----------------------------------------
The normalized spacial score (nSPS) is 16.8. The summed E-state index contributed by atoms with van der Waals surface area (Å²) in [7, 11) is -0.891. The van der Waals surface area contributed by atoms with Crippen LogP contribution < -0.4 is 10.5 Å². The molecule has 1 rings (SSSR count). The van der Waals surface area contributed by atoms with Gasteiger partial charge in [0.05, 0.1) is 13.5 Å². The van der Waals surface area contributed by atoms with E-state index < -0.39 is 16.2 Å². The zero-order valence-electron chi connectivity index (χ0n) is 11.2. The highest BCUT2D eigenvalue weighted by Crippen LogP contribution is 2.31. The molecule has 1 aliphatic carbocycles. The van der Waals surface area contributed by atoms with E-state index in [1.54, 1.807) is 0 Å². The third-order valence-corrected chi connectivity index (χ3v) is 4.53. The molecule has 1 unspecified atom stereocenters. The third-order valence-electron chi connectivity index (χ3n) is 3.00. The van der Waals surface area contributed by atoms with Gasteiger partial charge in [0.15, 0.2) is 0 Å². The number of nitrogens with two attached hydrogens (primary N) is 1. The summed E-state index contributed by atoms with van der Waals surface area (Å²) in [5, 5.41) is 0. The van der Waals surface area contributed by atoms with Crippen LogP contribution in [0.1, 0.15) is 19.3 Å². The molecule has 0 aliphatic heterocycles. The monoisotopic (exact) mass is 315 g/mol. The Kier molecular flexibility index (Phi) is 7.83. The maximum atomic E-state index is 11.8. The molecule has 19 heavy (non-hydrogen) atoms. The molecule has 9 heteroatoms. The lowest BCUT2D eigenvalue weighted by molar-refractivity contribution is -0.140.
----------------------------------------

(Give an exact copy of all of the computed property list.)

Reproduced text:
The normalized spacial score (nSPS) is 16.8. The summed E-state index contributed by atoms with van der Waals surface area (Å²) in [7, 11) is -0.891. The van der Waals surface area contributed by atoms with Crippen LogP contribution < -0.4 is 10.5 Å². The molecule has 1 rings (SSSR count). The van der Waals surface area contributed by atoms with Gasteiger partial charge in [0.05, 0.1) is 13.5 Å². The van der Waals surface area contributed by atoms with E-state index < -0.39 is 16.2 Å². The zero-order valence-electron chi connectivity index (χ0n) is 11.2. The highest BCUT2D eigenvalue weighted by Crippen LogP contribution is 2.31. The molecule has 1 aliphatic carbocycles. The van der Waals surface area contributed by atoms with E-state index in [1.54, 1.807) is 0 Å². The third-order valence-corrected chi connectivity index (χ3v) is 4.53. The molecule has 1 unspecified atom stereocenters. The third-order valence-electron chi connectivity index (χ3n) is 3.00. The van der Waals surface area contributed by atoms with Gasteiger partial charge in [0.15, 0.2) is 0 Å². The number of nitrogens with two attached hydrogens (primary N) is 1. The summed E-state index contributed by atoms with van der Waals surface area (Å²) in [5, 5.41) is 0. The van der Waals surface area contributed by atoms with Crippen LogP contribution in [0.1, 0.15) is 19.3 Å². The molecule has 0 aliphatic heterocycles. The monoisotopic (exact) mass is 315 g/mol. The Kier molecular flexibility index (Phi) is 7.83. The maximum atomic E-state index is 11.8. The molecule has 19 heavy (non-hydrogen) atoms. The molecule has 9 heteroatoms. The lowest BCUT2D eigenvalue weighted by molar-refractivity contribution is -0.140.